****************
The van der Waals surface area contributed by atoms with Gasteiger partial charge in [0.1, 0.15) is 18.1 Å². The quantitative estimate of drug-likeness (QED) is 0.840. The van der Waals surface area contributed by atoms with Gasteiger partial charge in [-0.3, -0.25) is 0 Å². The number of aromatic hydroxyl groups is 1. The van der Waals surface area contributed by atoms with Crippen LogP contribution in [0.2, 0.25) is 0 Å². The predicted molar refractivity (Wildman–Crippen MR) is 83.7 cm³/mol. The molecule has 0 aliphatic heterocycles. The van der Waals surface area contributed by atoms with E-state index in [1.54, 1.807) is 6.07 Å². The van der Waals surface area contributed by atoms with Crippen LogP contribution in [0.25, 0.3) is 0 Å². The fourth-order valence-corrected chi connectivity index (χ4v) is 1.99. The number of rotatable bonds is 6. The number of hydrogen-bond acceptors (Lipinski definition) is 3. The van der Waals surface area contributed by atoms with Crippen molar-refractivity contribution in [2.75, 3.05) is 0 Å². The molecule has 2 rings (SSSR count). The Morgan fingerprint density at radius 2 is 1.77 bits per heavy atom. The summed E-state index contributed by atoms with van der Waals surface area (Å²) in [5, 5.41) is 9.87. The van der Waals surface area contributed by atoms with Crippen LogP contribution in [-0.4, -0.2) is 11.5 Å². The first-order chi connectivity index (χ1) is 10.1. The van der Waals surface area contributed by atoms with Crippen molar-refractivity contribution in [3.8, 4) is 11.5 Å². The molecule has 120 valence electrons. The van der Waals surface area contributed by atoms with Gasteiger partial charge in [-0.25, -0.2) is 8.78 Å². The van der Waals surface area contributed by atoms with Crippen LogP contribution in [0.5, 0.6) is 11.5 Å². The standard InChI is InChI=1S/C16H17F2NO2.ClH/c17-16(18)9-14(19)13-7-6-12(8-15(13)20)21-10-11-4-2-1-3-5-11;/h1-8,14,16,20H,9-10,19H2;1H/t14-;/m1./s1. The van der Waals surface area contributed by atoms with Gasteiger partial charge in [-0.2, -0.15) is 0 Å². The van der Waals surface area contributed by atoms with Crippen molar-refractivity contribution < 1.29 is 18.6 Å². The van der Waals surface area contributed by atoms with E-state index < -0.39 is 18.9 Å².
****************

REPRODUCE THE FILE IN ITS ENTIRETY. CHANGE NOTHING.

The van der Waals surface area contributed by atoms with Gasteiger partial charge in [0.1, 0.15) is 18.1 Å². The quantitative estimate of drug-likeness (QED) is 0.840. The van der Waals surface area contributed by atoms with Gasteiger partial charge in [-0.3, -0.25) is 0 Å². The number of aromatic hydroxyl groups is 1. The van der Waals surface area contributed by atoms with Crippen LogP contribution in [0.2, 0.25) is 0 Å². The predicted molar refractivity (Wildman–Crippen MR) is 83.7 cm³/mol. The molecule has 0 aliphatic heterocycles. The van der Waals surface area contributed by atoms with E-state index in [1.54, 1.807) is 6.07 Å². The van der Waals surface area contributed by atoms with Crippen LogP contribution in [0.25, 0.3) is 0 Å². The fourth-order valence-corrected chi connectivity index (χ4v) is 1.99. The number of rotatable bonds is 6. The number of hydrogen-bond acceptors (Lipinski definition) is 3. The van der Waals surface area contributed by atoms with Crippen molar-refractivity contribution in [2.75, 3.05) is 0 Å². The molecule has 2 rings (SSSR count). The Morgan fingerprint density at radius 2 is 1.77 bits per heavy atom. The summed E-state index contributed by atoms with van der Waals surface area (Å²) in [5, 5.41) is 9.87. The van der Waals surface area contributed by atoms with Crippen LogP contribution in [-0.4, -0.2) is 11.5 Å². The first-order chi connectivity index (χ1) is 10.1. The van der Waals surface area contributed by atoms with Crippen molar-refractivity contribution in [3.8, 4) is 11.5 Å². The molecule has 120 valence electrons. The van der Waals surface area contributed by atoms with Gasteiger partial charge in [-0.25, -0.2) is 8.78 Å². The van der Waals surface area contributed by atoms with Crippen LogP contribution in [0.5, 0.6) is 11.5 Å². The standard InChI is InChI=1S/C16H17F2NO2.ClH/c17-16(18)9-14(19)13-7-6-12(8-15(13)20)21-10-11-4-2-1-3-5-11;/h1-8,14,16,20H,9-10,19H2;1H/t14-;/m1./s1. The van der Waals surface area contributed by atoms with Gasteiger partial charge in [-0.2, -0.15) is 0 Å². The van der Waals surface area contributed by atoms with Crippen molar-refractivity contribution < 1.29 is 18.6 Å². The van der Waals surface area contributed by atoms with E-state index < -0.39 is 18.9 Å².